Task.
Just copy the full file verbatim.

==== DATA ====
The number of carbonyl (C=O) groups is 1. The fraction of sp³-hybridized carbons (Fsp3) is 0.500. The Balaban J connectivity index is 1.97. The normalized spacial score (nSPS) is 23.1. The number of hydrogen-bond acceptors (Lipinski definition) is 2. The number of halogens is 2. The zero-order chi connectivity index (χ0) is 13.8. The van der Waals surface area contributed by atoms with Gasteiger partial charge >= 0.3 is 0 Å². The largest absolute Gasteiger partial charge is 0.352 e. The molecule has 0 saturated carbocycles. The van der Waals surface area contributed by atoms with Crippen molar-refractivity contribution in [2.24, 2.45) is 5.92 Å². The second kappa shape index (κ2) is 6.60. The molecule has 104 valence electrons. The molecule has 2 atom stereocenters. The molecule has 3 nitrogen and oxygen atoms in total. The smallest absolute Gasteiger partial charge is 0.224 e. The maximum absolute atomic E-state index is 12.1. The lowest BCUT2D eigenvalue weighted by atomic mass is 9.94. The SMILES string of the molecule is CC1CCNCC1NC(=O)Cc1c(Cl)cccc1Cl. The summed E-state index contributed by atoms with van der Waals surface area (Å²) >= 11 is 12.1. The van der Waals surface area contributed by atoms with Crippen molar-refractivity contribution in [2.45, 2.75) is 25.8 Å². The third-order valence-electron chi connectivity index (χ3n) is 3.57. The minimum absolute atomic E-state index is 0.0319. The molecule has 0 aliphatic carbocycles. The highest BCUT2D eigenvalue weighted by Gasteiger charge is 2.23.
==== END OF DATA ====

The number of carbonyl (C=O) groups is 1. The fraction of sp³-hybridized carbons (Fsp3) is 0.500. The Balaban J connectivity index is 1.97. The normalized spacial score (nSPS) is 23.1. The number of hydrogen-bond acceptors (Lipinski definition) is 2. The number of halogens is 2. The zero-order chi connectivity index (χ0) is 13.8. The van der Waals surface area contributed by atoms with Gasteiger partial charge >= 0.3 is 0 Å². The largest absolute Gasteiger partial charge is 0.352 e. The molecule has 0 saturated carbocycles. The van der Waals surface area contributed by atoms with Crippen molar-refractivity contribution in [2.24, 2.45) is 5.92 Å². The second kappa shape index (κ2) is 6.60. The molecule has 104 valence electrons. The molecule has 2 atom stereocenters. The molecule has 3 nitrogen and oxygen atoms in total. The smallest absolute Gasteiger partial charge is 0.224 e. The maximum absolute atomic E-state index is 12.1. The lowest BCUT2D eigenvalue weighted by atomic mass is 9.94. The SMILES string of the molecule is CC1CCNCC1NC(=O)Cc1c(Cl)cccc1Cl. The summed E-state index contributed by atoms with van der Waals surface area (Å²) >= 11 is 12.1. The van der Waals surface area contributed by atoms with Crippen molar-refractivity contribution in [2.45, 2.75) is 25.8 Å². The third-order valence-electron chi connectivity index (χ3n) is 3.57. The minimum absolute atomic E-state index is 0.0319. The molecule has 0 aliphatic carbocycles. The highest BCUT2D eigenvalue weighted by Gasteiger charge is 2.23.